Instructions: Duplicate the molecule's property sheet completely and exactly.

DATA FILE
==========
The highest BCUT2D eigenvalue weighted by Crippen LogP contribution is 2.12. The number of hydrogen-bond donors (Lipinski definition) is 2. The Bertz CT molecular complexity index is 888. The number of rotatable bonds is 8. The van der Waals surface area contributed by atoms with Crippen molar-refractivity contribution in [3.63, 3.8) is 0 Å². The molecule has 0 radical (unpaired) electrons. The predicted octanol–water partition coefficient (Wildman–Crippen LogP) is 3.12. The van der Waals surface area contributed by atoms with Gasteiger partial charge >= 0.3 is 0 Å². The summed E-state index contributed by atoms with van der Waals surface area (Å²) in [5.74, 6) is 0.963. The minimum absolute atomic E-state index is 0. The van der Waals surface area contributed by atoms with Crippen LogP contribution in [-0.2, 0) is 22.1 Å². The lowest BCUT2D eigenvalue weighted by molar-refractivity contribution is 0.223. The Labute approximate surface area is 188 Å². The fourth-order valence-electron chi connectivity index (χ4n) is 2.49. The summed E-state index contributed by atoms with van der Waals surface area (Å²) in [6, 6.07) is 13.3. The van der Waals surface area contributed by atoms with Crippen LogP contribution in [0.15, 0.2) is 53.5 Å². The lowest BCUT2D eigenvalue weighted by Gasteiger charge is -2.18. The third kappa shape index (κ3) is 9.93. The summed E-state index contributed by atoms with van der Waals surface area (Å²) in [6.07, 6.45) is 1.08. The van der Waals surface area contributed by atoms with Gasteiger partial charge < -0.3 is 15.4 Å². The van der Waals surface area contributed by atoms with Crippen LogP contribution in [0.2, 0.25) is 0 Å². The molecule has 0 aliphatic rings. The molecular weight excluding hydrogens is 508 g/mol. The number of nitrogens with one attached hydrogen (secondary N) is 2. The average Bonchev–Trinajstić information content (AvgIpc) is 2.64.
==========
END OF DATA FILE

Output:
The highest BCUT2D eigenvalue weighted by Crippen LogP contribution is 2.12. The number of hydrogen-bond donors (Lipinski definition) is 2. The Bertz CT molecular complexity index is 888. The number of rotatable bonds is 8. The van der Waals surface area contributed by atoms with Crippen molar-refractivity contribution in [3.63, 3.8) is 0 Å². The molecule has 0 radical (unpaired) electrons. The predicted octanol–water partition coefficient (Wildman–Crippen LogP) is 3.12. The van der Waals surface area contributed by atoms with Gasteiger partial charge >= 0.3 is 0 Å². The summed E-state index contributed by atoms with van der Waals surface area (Å²) in [5.74, 6) is 0.963. The minimum absolute atomic E-state index is 0. The van der Waals surface area contributed by atoms with Crippen LogP contribution in [-0.2, 0) is 22.1 Å². The lowest BCUT2D eigenvalue weighted by molar-refractivity contribution is 0.223. The Labute approximate surface area is 188 Å². The fourth-order valence-electron chi connectivity index (χ4n) is 2.49. The summed E-state index contributed by atoms with van der Waals surface area (Å²) in [6, 6.07) is 13.3. The van der Waals surface area contributed by atoms with Crippen LogP contribution in [0.15, 0.2) is 53.5 Å². The lowest BCUT2D eigenvalue weighted by Gasteiger charge is -2.18. The third kappa shape index (κ3) is 9.93. The summed E-state index contributed by atoms with van der Waals surface area (Å²) in [6.07, 6.45) is 1.08. The van der Waals surface area contributed by atoms with Gasteiger partial charge < -0.3 is 15.4 Å². The van der Waals surface area contributed by atoms with Crippen LogP contribution in [0.2, 0.25) is 0 Å². The molecule has 0 aliphatic rings. The molecular weight excluding hydrogens is 508 g/mol. The number of nitrogens with one attached hydrogen (secondary N) is 2. The average Bonchev–Trinajstić information content (AvgIpc) is 2.64.